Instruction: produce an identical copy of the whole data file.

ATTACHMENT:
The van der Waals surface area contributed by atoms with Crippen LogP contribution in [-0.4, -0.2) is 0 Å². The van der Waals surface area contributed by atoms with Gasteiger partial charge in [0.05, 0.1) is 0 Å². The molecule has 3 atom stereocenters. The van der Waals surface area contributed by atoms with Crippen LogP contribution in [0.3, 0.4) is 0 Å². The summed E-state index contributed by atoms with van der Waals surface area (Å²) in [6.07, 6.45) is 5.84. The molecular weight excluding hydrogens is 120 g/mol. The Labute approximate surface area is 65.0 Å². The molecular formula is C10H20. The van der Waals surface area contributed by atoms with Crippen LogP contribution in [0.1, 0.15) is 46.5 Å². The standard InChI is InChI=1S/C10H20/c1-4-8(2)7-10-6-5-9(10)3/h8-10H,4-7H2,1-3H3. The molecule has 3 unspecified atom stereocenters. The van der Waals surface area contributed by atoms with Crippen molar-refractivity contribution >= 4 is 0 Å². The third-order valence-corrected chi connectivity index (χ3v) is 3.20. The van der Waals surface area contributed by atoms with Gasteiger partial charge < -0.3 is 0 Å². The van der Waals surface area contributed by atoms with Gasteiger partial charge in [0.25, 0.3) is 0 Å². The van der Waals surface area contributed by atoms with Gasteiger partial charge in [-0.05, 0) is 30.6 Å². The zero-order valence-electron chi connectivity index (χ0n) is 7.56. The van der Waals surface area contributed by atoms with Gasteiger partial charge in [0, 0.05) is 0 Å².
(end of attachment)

The van der Waals surface area contributed by atoms with Crippen LogP contribution in [-0.4, -0.2) is 0 Å². The van der Waals surface area contributed by atoms with Gasteiger partial charge in [0.05, 0.1) is 0 Å². The molecule has 3 atom stereocenters. The van der Waals surface area contributed by atoms with Crippen LogP contribution in [0.3, 0.4) is 0 Å². The summed E-state index contributed by atoms with van der Waals surface area (Å²) in [6.07, 6.45) is 5.84. The molecular weight excluding hydrogens is 120 g/mol. The Labute approximate surface area is 65.0 Å². The molecular formula is C10H20. The van der Waals surface area contributed by atoms with Crippen LogP contribution in [0.1, 0.15) is 46.5 Å². The standard InChI is InChI=1S/C10H20/c1-4-8(2)7-10-6-5-9(10)3/h8-10H,4-7H2,1-3H3. The molecule has 3 unspecified atom stereocenters. The van der Waals surface area contributed by atoms with Crippen molar-refractivity contribution >= 4 is 0 Å². The third-order valence-corrected chi connectivity index (χ3v) is 3.20. The van der Waals surface area contributed by atoms with Gasteiger partial charge < -0.3 is 0 Å². The van der Waals surface area contributed by atoms with Gasteiger partial charge in [0.25, 0.3) is 0 Å². The van der Waals surface area contributed by atoms with Gasteiger partial charge in [-0.05, 0) is 30.6 Å². The zero-order valence-electron chi connectivity index (χ0n) is 7.56. The van der Waals surface area contributed by atoms with Gasteiger partial charge in [0, 0.05) is 0 Å².